Katia Mitova




Katia Mitova


Oókempán* walks on all fours.

There is a shell on his back

and a child in the shell –

a stolen child, a stolen child.


When Oókempán spots a boy,

a boy far from his toldo,

he lures the boy with words

sweet as a calafate blossom:


“There is a horse in my shell,”

Oókempán says, “the wind’s horse

locked up, waiting for you.

Free the horse, boy!”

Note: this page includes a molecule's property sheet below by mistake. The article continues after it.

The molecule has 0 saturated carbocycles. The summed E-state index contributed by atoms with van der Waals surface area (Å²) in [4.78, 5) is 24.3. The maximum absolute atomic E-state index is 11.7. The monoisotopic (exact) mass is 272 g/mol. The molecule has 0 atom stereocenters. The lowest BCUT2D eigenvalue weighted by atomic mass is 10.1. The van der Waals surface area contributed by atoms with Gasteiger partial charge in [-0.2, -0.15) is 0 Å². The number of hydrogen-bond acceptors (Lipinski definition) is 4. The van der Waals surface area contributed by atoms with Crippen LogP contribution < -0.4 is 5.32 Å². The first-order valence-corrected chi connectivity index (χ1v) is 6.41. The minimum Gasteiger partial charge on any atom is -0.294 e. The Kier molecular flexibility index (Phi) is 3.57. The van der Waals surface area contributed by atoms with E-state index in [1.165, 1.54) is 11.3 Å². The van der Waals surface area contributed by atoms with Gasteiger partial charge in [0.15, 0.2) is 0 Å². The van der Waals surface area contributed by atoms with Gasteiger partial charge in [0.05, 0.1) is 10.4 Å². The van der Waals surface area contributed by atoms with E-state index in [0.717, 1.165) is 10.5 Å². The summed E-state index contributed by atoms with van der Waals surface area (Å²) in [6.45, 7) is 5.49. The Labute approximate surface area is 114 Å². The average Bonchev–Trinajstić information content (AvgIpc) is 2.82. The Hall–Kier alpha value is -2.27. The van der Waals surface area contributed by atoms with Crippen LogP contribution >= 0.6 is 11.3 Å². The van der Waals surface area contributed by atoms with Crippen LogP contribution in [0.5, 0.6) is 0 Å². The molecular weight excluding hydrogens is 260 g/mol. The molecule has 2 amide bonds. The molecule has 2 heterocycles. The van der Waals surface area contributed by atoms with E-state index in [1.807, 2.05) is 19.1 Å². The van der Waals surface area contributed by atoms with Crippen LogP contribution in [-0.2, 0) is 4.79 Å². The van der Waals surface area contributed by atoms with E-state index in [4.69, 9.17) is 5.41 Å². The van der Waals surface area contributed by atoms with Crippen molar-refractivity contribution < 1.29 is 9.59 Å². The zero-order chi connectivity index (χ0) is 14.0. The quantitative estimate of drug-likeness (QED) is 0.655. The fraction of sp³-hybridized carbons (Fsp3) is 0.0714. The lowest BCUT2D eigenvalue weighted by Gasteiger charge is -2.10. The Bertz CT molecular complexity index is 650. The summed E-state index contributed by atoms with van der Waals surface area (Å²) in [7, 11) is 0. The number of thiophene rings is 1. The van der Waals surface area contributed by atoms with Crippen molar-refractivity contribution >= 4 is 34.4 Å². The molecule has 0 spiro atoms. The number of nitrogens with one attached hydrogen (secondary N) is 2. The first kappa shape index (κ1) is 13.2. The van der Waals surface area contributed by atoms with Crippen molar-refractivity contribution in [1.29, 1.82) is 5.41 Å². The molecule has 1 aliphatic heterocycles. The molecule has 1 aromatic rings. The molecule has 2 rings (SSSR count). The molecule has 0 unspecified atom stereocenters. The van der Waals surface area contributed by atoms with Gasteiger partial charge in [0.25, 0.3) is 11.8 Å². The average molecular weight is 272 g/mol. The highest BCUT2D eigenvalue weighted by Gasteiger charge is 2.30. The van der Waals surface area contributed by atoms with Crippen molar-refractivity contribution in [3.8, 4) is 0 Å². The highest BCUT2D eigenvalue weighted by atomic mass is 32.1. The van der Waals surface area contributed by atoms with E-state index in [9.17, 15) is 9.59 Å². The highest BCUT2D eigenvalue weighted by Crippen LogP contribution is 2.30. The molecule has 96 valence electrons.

When Oókempán spots a girl,

a girl at the river, his words glisten

like silver: “Come to my shell,”

he says. “Inside, there is a mirror.”


It is dark in Oókempán’s shell –

I’ve been there. I lived there.

Oókempán stole me once

and showed me nothing.


I saw it with my own eyes

in Oókempán’s shell. I saw nothing

and was not scared then.

But if he steals me now, I will die.




*Oókempán, a monster in the mythology of the Tehuelche Indians inhabiting Southern Patagonia,

steals little children because he is lonely.




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